Savannah man suing city for renaming Calhoun Square
SAVANNAH, Ga. (WTOC) - The controversy over the naming of one of Savannah’s squares continues.
A Savannah man is suing the city, saying it broke Georgia law when it removed John C. Calhoun’s name from a square downtown.
“I believe the City of Savannah has the right to change the name of squares that it owns,” Savannah Mayor Van Johnson said.
The WTOC Investigates team has been digging into this since this lawsuit was filed. Savannah resident, David Tootle wants a court to stop the city from moving forward with plans to change the square’s name, and to put Calhoun’s name, and the markers back.
Back in 2019, Georgia’s law on public monuments was updated. It reads in part, “No publicly owned monument erected, constructed, created, or maintained on the public property of this state or its agencies...” which includes local governments like the City of Savannah... “...shall be relocated, removed, concealed, obscured, or altered in any fashion...”
“The reality is there’s a difference between a monument and a square. It’s very clear that there’s a difference between a monument and a square,” Mayor Johnson said.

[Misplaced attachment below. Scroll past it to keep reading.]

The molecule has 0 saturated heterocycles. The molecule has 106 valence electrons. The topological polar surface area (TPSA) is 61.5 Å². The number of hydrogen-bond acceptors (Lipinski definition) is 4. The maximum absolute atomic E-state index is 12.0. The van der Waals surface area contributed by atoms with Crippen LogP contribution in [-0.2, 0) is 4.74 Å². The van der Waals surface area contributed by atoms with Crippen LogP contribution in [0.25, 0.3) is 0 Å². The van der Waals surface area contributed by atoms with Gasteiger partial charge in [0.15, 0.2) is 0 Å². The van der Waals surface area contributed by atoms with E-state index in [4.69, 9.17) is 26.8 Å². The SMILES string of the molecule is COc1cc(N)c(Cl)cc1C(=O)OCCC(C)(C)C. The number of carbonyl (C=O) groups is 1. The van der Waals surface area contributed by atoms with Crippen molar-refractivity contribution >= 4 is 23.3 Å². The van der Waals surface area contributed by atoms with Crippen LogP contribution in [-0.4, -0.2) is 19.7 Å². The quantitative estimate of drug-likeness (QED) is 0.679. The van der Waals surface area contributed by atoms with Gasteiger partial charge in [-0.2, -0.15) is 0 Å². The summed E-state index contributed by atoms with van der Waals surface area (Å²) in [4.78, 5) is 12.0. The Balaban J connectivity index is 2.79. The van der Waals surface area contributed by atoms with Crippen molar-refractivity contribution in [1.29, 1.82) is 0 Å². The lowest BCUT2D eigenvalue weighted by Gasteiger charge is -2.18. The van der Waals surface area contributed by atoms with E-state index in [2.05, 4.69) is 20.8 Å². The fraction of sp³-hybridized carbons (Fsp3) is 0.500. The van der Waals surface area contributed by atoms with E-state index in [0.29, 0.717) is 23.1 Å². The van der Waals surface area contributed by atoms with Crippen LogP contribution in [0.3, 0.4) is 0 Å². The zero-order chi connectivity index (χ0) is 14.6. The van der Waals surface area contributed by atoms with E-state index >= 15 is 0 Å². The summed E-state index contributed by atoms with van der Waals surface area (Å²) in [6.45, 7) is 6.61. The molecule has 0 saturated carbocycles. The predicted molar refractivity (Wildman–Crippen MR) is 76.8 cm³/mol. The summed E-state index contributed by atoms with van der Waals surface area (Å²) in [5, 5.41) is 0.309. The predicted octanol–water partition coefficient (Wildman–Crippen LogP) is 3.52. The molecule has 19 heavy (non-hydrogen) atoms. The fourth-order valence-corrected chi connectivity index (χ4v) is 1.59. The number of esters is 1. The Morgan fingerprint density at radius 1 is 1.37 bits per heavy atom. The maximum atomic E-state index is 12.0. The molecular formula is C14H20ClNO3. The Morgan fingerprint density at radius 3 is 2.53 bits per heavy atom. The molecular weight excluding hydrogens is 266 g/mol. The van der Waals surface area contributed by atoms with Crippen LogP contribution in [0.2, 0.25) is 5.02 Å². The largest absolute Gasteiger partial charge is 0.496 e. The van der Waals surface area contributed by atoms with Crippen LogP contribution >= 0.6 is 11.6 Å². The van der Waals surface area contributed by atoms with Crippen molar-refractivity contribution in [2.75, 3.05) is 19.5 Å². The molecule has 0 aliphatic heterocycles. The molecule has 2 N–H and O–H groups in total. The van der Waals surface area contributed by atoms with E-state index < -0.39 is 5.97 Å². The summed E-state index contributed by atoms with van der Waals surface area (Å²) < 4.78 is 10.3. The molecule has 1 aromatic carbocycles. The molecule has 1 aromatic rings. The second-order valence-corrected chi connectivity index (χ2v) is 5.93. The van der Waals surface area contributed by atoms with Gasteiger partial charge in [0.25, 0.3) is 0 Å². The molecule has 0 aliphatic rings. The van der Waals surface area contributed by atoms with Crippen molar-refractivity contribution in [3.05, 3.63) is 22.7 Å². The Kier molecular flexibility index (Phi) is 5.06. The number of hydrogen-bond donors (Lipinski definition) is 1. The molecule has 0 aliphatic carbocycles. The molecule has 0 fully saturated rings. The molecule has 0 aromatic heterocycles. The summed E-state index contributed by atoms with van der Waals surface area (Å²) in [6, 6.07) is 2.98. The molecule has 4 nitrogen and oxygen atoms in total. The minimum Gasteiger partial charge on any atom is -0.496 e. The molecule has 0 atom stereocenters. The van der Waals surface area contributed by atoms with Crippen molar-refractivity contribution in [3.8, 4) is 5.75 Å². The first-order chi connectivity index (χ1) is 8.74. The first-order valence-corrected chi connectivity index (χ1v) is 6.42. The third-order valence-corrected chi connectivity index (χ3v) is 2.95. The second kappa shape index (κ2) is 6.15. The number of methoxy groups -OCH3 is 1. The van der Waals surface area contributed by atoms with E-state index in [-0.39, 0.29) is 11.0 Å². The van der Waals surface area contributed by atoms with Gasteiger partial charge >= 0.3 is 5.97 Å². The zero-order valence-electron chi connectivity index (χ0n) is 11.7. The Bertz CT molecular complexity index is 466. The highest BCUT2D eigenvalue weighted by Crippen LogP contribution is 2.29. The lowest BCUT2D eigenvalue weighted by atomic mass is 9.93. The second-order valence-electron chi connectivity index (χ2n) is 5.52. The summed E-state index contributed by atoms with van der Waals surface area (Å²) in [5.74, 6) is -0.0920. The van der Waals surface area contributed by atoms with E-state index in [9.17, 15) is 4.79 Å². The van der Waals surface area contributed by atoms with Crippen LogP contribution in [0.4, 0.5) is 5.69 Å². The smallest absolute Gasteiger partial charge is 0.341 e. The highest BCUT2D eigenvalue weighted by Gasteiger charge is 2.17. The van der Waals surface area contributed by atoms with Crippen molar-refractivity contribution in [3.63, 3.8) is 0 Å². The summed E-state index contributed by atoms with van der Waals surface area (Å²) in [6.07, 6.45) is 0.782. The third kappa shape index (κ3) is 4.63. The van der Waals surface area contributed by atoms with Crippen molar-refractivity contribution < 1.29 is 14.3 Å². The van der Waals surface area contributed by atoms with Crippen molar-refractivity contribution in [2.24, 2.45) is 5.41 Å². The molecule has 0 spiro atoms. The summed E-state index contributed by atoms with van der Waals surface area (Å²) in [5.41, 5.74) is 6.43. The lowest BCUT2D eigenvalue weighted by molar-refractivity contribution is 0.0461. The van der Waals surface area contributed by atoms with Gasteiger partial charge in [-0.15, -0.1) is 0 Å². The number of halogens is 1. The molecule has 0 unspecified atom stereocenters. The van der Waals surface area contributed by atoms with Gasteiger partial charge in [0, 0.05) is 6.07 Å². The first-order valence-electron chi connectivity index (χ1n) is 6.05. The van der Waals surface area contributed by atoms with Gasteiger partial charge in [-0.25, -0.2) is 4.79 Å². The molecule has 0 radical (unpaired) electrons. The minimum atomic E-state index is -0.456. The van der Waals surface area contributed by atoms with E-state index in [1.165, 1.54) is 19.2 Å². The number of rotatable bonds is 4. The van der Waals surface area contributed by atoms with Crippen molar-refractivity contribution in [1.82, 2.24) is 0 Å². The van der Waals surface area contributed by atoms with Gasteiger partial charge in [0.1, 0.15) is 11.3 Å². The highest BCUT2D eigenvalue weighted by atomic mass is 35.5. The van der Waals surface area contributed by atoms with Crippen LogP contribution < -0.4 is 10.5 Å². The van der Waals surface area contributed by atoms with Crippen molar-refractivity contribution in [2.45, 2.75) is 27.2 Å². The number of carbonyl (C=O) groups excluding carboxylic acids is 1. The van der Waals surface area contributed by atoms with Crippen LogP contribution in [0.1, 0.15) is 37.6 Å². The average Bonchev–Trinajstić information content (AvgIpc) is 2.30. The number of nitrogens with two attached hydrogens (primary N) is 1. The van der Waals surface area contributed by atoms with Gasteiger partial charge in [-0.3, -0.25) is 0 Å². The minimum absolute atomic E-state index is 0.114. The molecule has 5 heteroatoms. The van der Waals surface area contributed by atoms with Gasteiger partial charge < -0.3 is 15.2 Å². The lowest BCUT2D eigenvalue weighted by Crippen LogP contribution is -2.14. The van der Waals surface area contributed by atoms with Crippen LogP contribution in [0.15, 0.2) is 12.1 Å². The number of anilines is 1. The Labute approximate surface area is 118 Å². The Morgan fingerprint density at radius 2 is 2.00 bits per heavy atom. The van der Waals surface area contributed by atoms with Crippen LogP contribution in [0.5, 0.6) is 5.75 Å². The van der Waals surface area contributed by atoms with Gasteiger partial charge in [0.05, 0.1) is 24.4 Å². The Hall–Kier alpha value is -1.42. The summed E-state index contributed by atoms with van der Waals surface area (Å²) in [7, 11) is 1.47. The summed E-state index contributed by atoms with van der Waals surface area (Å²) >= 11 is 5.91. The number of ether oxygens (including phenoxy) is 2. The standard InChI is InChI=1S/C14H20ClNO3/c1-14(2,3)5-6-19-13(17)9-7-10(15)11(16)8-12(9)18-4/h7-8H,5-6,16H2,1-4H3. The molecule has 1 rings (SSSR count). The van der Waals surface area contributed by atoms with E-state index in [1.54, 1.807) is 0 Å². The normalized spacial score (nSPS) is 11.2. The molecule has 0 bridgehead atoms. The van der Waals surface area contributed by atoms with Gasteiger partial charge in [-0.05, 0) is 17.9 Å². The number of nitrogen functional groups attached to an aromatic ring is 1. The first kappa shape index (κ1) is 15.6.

But the law is not so clear. The state law’s definition of a monument includes plaques, markers, and names for structures.
The expanded law has yet to be tested in court on its merits.
Last October, the Georgia Supreme Court ruled that a case surrounding a Confederate monument in Covington, Georgia could move forward.
A hearing date has not been set yet in this case. We will continue to follow it as it develops.
Barring a court order, the Savannah-Chatham Historic Site and Monument Commission will take public comment and approve a recommendation for a new name to City Council next Thursday.
Then City Council will vote on the chosen name Aug. 24 during their meeting. Council will consider recommendations, hear any additional comments and then will officially take a vote.
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